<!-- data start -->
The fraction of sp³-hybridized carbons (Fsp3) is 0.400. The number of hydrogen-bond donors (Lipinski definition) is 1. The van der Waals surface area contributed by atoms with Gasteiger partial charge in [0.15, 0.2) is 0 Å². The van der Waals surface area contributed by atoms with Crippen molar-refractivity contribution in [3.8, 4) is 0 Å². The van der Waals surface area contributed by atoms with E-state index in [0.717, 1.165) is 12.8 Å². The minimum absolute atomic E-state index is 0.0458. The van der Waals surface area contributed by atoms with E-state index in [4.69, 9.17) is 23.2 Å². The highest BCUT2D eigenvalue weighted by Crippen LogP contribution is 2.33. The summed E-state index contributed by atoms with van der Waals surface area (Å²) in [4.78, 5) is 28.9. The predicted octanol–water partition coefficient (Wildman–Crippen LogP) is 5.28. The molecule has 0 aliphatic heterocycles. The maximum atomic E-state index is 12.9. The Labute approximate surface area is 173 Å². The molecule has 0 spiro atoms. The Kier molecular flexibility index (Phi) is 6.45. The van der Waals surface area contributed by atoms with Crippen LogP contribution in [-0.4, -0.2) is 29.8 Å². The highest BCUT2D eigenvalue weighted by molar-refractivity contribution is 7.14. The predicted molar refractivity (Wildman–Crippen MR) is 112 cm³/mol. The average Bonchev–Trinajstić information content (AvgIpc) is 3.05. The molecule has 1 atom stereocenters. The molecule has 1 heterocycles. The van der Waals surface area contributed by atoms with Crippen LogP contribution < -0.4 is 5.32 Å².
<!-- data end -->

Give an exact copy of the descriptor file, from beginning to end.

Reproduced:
The fraction of sp³-hybridized carbons (Fsp3) is 0.400. The number of hydrogen-bond donors (Lipinski definition) is 1. The van der Waals surface area contributed by atoms with Gasteiger partial charge in [0.15, 0.2) is 0 Å². The van der Waals surface area contributed by atoms with Crippen molar-refractivity contribution in [3.8, 4) is 0 Å². The van der Waals surface area contributed by atoms with E-state index in [0.717, 1.165) is 12.8 Å². The minimum absolute atomic E-state index is 0.0458. The van der Waals surface area contributed by atoms with E-state index in [4.69, 9.17) is 23.2 Å². The highest BCUT2D eigenvalue weighted by Crippen LogP contribution is 2.33. The summed E-state index contributed by atoms with van der Waals surface area (Å²) in [4.78, 5) is 28.9. The predicted octanol–water partition coefficient (Wildman–Crippen LogP) is 5.28. The molecule has 0 aliphatic heterocycles. The maximum atomic E-state index is 12.9. The Labute approximate surface area is 173 Å². The molecule has 0 spiro atoms. The Kier molecular flexibility index (Phi) is 6.45. The van der Waals surface area contributed by atoms with Crippen LogP contribution in [-0.4, -0.2) is 29.8 Å². The highest BCUT2D eigenvalue weighted by molar-refractivity contribution is 7.14. The predicted molar refractivity (Wildman–Crippen MR) is 112 cm³/mol. The average Bonchev–Trinajstić information content (AvgIpc) is 3.05. The molecule has 1 atom stereocenters. The molecule has 1 heterocycles. The van der Waals surface area contributed by atoms with Crippen LogP contribution < -0.4 is 5.32 Å².